Thursday, January 14, 2010

Words have meaning?






All last month, we had to endure a bunch of liars or idiots insisting the US was so 'noble' or uninterested in Iraq oil (hard to tell which assertion produces more laughs) and that was demonstrated by the US not being involved in recent biddings. You had to be really stupid not to notice the board of directors of those companies (identified as 'foreign' by the US press, they sure had a lot of Americans on their boards). Apparently all the laughs that could be have been wrung out of that so today Timothy Williams (New York Times) reports, "A wave of American companies have been arriving in Iraq in recent months to pursue what is expected to be a multibillion-dollar bonanza of projects to revive the country's stagnant petroleum industry, as Iraq seeks to establish itself as a rival to Saudi Arabia as the world's top oil producer."

Meanwhile in the US former journalist Thomas E. Ricks has taken to huffing publicly about James Cameron's box office smash Avatar. (Disclosure, I know Cameron and consider him a friend.) What could make a pudgy former journalist so angry? The answer is staring everyone in the face. Last week, Ruth noted WBAI's The Arts Magazine (airs each Tuesday from two in the afternoon until three in the afternoon) when Louis Proyect was the guest for the first half-hour.

Louis Proyect: And even though it's set some time in the distant future and on a distant planet, it's very obvious that it's about what's happening now in Iraq and Afghanistan. It just amazes me that anybody you know could think otherwise about this movie.

Prairie Miller: Yeah and then there's this attitude of rejecting this film outright because there's money behind it, there's Rupert Murdoch and whatever happened to the notion, the Marxist notion, of seizing the means of production? In this case of cultural production, you know, for other means. I mean this is amazing. He, Cameron has said about his film that there's a sense of e -- "There's a sense of entitlement. 'We're here, we're big, we've got the guns and, therefore, are entitled to every damn thing on the planet'." And incidentally, Cameron, who's a Canadian, he admirably dropped his application for American citizenship after Bush was elected in 2004 so there's much more than meets the eye concerning the attacks on this film.

Louis Proyect: Yeah. I'm glad we're in 100% agreement on this one because I thought we would be, Prairie.

Prarie Miller: Now you came up with some study about anthropological imperialist invasions. What was that about?

Louis Proyect: Yeah, right now, you have people working in Afghanistan -- and I think they were in Iraq as well -- who were anthropology professors who agreed to work with the military to win the hearts and minds of 'the natives.' And there's a huge controversy about this. They just had a convention of the American Anthropological Association where they-they went on record as being opposed to that. The idea is that what they want to use are what you might call professional techniques to figure out how to control a population combining measures that might improve their life somewhat but at the same time soften them up to accept a military occupation. And quite frankly, the-the anthropologists who are involved in this business are, you know, I don't think they have the right to teach. I mean, what they're doing, I think it's a kind of war crime. And Avatar deals with this because Sigorney Weaver, who's one of the major characters, is an anthropologist trying to pacify the local population. Well, I think your listeners would want to see the movie. I don't want to give too much away, too much of the plot. But it just has to do with how the professions in the United States, including psychologists by the way, who worked in Guantanamo, to-to get -- to make sure that torture was being carried out in such a way that people wouldn't be completely broken and capable of giving information. I mean, this is just horrible.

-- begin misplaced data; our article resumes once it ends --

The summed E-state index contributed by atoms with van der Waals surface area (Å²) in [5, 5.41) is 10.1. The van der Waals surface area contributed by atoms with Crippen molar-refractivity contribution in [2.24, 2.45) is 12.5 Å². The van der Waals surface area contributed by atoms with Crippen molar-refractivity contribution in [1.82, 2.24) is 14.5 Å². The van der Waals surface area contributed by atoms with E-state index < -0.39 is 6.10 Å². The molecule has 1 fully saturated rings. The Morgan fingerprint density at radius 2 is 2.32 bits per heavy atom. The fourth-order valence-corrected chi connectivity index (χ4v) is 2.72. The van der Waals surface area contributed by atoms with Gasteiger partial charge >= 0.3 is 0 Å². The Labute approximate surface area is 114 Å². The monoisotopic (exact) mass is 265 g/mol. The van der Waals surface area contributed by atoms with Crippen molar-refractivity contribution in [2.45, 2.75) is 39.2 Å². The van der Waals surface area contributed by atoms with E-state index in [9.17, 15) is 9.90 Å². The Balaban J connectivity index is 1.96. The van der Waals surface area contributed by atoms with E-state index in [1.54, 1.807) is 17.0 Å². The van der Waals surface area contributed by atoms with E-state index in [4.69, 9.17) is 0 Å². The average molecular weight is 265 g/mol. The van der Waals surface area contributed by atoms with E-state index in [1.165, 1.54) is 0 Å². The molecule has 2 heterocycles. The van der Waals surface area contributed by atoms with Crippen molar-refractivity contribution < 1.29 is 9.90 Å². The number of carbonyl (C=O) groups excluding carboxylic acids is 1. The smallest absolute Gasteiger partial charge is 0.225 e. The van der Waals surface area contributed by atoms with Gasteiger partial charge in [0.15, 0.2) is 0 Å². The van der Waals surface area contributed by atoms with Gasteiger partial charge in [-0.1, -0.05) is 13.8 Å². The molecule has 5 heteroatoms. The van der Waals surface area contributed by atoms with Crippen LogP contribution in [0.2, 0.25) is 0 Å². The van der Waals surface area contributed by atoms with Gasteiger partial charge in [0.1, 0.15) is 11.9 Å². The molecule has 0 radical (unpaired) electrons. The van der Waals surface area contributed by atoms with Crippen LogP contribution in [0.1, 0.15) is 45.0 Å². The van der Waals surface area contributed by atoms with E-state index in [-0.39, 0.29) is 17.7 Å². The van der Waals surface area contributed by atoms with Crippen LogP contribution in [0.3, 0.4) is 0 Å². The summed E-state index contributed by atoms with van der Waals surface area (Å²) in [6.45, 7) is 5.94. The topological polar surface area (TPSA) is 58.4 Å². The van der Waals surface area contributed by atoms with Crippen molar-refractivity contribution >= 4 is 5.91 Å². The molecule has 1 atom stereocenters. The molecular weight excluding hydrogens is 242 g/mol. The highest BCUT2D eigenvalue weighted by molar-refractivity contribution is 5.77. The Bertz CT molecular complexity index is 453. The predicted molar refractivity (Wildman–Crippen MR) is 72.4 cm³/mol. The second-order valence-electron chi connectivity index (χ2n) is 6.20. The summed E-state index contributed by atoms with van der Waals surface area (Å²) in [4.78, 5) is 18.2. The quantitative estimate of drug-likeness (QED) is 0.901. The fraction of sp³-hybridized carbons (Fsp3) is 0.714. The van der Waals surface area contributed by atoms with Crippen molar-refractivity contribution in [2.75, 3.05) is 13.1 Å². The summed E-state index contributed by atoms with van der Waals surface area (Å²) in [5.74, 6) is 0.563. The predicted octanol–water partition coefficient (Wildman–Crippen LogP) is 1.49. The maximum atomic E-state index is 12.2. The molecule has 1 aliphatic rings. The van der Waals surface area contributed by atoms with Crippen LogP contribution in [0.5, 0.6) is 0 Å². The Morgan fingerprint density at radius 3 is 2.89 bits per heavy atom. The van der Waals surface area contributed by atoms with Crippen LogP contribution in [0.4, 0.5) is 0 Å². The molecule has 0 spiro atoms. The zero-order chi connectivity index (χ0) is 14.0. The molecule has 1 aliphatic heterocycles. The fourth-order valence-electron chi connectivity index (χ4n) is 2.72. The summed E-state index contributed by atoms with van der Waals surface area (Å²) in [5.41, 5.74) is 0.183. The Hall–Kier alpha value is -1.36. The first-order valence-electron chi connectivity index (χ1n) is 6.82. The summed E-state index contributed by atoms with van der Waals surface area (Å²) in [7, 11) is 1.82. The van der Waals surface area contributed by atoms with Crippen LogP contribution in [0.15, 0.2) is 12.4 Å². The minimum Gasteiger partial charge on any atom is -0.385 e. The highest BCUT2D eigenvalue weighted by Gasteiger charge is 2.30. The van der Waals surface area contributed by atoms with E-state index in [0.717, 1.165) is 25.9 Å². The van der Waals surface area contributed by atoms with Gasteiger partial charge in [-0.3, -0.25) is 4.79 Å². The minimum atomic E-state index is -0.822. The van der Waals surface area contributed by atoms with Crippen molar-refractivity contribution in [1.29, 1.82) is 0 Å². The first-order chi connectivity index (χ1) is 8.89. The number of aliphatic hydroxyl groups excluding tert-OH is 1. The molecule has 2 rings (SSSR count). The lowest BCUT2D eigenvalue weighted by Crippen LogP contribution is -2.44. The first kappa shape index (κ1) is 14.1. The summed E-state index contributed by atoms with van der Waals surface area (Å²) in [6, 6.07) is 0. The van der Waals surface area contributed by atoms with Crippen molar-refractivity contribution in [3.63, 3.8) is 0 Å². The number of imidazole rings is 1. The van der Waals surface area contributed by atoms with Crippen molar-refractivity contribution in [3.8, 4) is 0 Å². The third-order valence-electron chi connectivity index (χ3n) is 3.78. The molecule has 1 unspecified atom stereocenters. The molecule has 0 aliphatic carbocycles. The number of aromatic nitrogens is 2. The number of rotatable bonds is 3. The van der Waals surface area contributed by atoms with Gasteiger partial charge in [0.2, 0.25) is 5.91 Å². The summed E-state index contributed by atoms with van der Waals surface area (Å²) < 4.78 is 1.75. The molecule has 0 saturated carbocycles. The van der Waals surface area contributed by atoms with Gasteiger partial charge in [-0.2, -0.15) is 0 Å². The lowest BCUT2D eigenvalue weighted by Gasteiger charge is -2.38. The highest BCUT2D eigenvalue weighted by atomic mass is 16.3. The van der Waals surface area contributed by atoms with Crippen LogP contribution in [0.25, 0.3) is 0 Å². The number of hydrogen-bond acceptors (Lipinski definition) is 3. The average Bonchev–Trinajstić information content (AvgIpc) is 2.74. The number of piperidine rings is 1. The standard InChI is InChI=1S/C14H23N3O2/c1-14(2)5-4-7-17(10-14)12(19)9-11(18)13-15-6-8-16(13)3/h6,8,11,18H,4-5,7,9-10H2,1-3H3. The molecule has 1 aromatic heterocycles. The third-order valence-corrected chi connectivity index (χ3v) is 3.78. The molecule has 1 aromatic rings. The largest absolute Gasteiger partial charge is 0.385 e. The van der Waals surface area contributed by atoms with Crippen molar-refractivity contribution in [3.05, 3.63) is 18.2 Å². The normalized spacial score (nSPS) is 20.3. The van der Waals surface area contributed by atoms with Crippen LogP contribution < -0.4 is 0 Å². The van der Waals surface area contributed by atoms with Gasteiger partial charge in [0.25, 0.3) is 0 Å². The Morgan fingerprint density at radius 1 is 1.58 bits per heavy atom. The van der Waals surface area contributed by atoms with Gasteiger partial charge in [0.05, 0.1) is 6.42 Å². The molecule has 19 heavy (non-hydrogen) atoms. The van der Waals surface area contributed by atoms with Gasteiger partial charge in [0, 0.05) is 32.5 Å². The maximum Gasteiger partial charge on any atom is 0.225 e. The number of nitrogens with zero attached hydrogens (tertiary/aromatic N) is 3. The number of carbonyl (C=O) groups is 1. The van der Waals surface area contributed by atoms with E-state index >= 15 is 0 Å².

That edition of The Arts Magazine is available at the WBAI archives for 80 more days.
To refresh, from the December 3rd snapshot:

The American Anthropological Association's annual meeting started yesterday in Philadelphia and continues through Sunday. Today the association's Commission on the Engagement of Anthropology with the US Security and Intelligence Communities issued their [PDF format] "Final Report on The Army's Human Terrain System Proof of Concept Program." The 74-page report is a blow to War Criminals and their cheerleaders who have long thought that the social science could be abused or that the social sciences were pseudo sciences.

Only a small number of outlets have covered the AAA's findings. First up were Patricia Cohen (New York Times), Dan Vergano (USA Today), Yudhijit Bhattacharjee (Science Magazine) and Steve Kolowich (Inside HigherEd). Another wave followed which included Tom A. Peter (Christian Science Monitor) reporting, "Today the program enjoys a core of supporters, but it's done little to address the concerns of anthropologists and, now, rising military complaints that the program has slowed the growth of the military's ability to train culturally sensitive warriors." Christopher Shay (Time magazine) added: